On the other hand, another study carried out in patients in the perioperative period and in critically ill patients compared these strategies again, and the results displayed lower mortality in the group that received the liberal strategy in the perioperative period (odds ratio: 0.81; 95% confidence interval: 0, 66 to 1.00; P = 0.05; I (2) = 25%), and no differences in mortality between critically ill patients for both strategies (odds ratio: 1.10; 95% confidence interval: 0.99 ± 1.23; P = 0.07; I (2) = 34%)[25]. Along these same lines, it has been documented that liberal transfusion strategies can produce better results in geriatric patients than restrictive transfusion strategies, which have increased the risk of mortality in this population at 30 and 90 days, contradicting current restrictive transfusion approaches[26].

Overall, it has been documented that restrictive transfusion strategies do not increase or reduce the risk of mortality at 30 days compared to liberal strategies[16], resulting in an uncertain risk/benefit balance using transfusions when Hb values are between 7.0 g/dl and 9.0 g/dl. Nevertheless, evidence has shown that transfusion, when Hb levels are greater than 9.0 g/ dl, does increase mortality, except in critical conditions in which the threshold may vary. Based on this, it is possible to recommend the restrictive use of red blood cell transfusion in the hospitalized patient as the standard strategy. In the absence of a critical condition, transfusion may be prescribed only in the case of severe symptomatic anemia with clinical evidence of tissue hypoxia[27]. The transfusion threshold of Hb < 7.0 g/dl ensures that Hb values are above critical Hb in most critically ill patients; however, what happens in situations where the Hb value varies between 7.0 and 9.0 g/dl and in those scenarios in which resuscitation is required must be clarified. The studies mentioned above conclude that Hb threshold values of 8.0 g/dl could be sufficient in circumstances in which resuscitation is required, especially if events such as ACS and cardiac or oncological surgery develop (as occurs in the postoperative period)[27]. It is recommended to transfuse only one unit of red blood cells and evaluate the response, restricting ourselves to the smallest number of units necessary to avoid complications (Table 1)[27]. One unit of red blood cells is expected to raise Hb by 1 g/dL or hematocrit by approximately 3%[1].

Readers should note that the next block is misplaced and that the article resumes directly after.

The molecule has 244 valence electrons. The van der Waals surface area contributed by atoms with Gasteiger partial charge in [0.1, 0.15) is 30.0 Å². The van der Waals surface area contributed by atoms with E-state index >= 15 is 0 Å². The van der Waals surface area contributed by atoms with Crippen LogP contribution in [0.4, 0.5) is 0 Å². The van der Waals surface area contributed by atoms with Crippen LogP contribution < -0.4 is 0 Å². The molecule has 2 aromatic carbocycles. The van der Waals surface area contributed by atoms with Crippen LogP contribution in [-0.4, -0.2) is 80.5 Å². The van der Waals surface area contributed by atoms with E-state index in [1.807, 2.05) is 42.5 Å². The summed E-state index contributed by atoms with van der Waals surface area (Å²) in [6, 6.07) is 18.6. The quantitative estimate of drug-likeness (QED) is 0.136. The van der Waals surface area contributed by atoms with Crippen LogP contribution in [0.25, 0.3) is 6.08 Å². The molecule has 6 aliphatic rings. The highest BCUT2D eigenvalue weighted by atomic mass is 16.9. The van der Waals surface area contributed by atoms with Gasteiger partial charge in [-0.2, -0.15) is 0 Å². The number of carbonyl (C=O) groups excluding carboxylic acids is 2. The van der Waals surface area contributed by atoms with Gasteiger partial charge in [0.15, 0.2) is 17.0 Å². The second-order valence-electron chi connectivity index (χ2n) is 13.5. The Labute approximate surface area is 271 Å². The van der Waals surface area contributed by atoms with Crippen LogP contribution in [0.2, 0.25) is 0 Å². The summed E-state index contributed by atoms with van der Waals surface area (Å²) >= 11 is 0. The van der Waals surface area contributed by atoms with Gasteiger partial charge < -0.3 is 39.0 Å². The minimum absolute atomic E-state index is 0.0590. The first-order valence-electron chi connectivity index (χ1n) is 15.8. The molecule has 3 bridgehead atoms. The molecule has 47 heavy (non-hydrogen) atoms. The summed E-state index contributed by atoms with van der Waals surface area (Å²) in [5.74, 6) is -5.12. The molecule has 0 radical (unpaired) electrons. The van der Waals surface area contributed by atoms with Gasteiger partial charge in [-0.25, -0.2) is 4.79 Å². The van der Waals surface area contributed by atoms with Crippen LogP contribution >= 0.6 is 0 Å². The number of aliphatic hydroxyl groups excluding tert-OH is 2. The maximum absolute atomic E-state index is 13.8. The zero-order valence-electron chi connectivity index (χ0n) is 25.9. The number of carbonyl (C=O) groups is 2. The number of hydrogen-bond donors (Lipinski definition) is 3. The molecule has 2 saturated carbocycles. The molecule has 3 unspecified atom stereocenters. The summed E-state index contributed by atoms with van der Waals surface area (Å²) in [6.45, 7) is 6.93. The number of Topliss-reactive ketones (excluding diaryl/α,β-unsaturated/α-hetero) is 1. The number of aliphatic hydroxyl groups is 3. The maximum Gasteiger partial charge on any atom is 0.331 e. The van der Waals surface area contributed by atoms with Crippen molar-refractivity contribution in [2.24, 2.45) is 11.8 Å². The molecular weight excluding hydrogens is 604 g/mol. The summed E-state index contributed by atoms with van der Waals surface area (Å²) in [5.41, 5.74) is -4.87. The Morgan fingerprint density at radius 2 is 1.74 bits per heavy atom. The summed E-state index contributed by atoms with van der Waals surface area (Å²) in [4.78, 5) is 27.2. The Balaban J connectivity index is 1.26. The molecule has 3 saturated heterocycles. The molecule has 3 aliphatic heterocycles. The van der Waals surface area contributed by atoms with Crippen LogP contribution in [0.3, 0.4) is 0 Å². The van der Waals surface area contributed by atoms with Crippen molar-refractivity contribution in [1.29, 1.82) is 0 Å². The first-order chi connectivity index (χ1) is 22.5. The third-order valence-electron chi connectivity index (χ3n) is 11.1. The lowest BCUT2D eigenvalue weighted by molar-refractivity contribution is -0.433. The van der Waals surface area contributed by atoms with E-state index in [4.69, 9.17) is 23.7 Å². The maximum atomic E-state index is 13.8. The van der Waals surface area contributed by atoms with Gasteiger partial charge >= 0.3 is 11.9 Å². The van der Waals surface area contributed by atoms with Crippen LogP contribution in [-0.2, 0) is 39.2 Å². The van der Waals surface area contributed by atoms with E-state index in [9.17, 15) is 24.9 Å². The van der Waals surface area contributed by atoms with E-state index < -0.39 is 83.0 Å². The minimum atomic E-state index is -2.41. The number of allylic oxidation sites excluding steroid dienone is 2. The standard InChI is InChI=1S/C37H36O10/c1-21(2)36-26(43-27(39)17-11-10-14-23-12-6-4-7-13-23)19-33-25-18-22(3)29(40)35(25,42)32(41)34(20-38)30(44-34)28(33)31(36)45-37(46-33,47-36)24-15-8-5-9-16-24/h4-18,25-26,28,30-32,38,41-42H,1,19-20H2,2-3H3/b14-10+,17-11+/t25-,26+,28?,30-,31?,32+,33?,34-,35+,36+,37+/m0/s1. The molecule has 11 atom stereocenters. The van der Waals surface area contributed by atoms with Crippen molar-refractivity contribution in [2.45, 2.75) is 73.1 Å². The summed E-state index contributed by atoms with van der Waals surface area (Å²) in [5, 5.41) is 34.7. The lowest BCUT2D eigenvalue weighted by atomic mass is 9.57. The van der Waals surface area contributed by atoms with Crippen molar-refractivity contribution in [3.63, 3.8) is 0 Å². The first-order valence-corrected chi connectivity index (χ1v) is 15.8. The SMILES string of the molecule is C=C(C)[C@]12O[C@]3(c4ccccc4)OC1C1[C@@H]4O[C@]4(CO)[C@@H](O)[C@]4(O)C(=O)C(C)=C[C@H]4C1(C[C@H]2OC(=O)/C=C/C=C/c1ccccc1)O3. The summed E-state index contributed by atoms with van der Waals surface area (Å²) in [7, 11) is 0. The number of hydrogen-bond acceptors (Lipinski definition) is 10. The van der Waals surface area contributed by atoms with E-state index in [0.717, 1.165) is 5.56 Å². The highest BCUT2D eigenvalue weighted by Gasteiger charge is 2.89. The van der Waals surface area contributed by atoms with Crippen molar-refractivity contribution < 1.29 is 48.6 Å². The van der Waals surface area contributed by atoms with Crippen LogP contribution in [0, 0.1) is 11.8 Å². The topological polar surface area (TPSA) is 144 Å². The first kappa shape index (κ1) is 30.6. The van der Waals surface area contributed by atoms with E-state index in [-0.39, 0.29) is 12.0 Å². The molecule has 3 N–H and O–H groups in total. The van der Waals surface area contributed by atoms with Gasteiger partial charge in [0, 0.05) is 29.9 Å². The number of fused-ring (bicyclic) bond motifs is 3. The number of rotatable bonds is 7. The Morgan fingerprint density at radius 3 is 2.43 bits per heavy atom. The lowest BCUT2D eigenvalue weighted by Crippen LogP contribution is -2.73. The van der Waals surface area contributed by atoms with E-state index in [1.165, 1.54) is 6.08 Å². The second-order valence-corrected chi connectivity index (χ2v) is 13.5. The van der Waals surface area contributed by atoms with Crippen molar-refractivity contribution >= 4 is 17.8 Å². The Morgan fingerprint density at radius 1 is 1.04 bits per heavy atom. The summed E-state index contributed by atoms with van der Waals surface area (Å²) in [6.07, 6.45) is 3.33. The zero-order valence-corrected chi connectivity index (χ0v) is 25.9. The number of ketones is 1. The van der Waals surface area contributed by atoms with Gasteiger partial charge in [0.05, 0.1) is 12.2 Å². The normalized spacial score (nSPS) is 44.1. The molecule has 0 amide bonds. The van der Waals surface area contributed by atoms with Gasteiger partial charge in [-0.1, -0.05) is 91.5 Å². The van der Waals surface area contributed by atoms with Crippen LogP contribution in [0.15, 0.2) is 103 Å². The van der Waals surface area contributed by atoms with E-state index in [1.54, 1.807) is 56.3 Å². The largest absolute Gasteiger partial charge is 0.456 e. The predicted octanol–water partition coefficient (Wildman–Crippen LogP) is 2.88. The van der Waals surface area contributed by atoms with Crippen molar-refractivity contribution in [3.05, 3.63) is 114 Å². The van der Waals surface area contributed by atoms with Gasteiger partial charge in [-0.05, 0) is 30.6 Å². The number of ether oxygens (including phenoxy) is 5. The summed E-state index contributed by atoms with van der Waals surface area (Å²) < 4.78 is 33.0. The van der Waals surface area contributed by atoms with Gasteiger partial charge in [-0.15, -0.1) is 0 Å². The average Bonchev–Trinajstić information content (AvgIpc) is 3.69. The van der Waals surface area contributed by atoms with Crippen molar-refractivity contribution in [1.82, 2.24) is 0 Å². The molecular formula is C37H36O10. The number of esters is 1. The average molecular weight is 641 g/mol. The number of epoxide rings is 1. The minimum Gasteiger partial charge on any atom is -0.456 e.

<b>Box 1. </b>Recommendations for frequent situations concerning transfusion of blood products in adult patients.
Box 1. Recommendations for frequent situations concerning transfusion of blood products in adult patients.

Evidence-based recommendations for prophylactic correction of coagulopathies

Coagulopathy is a clinical concept defined as the inability to carry out hemostasis, involving a risk of bleeding, and does not depend on a specific laboratory abnormality. A study revealed that as chronic liver damage is accentuated, there is an increase in the capacity to generate thrombin[28], which could be translated as a hypercoagulable state (this is why they tend to generate a greater amount of thrombin). If this finding is compared with anticoagulant users, for the same INR (International Normalized Ratio), an individual with chronic liver damage may have a different hemostatic capacity than a patient anticoagulated with coumadins[28],[29], who could be in a hypocoagulable state. Therefore, clotting times do not reflect the true clotting ability of the patients.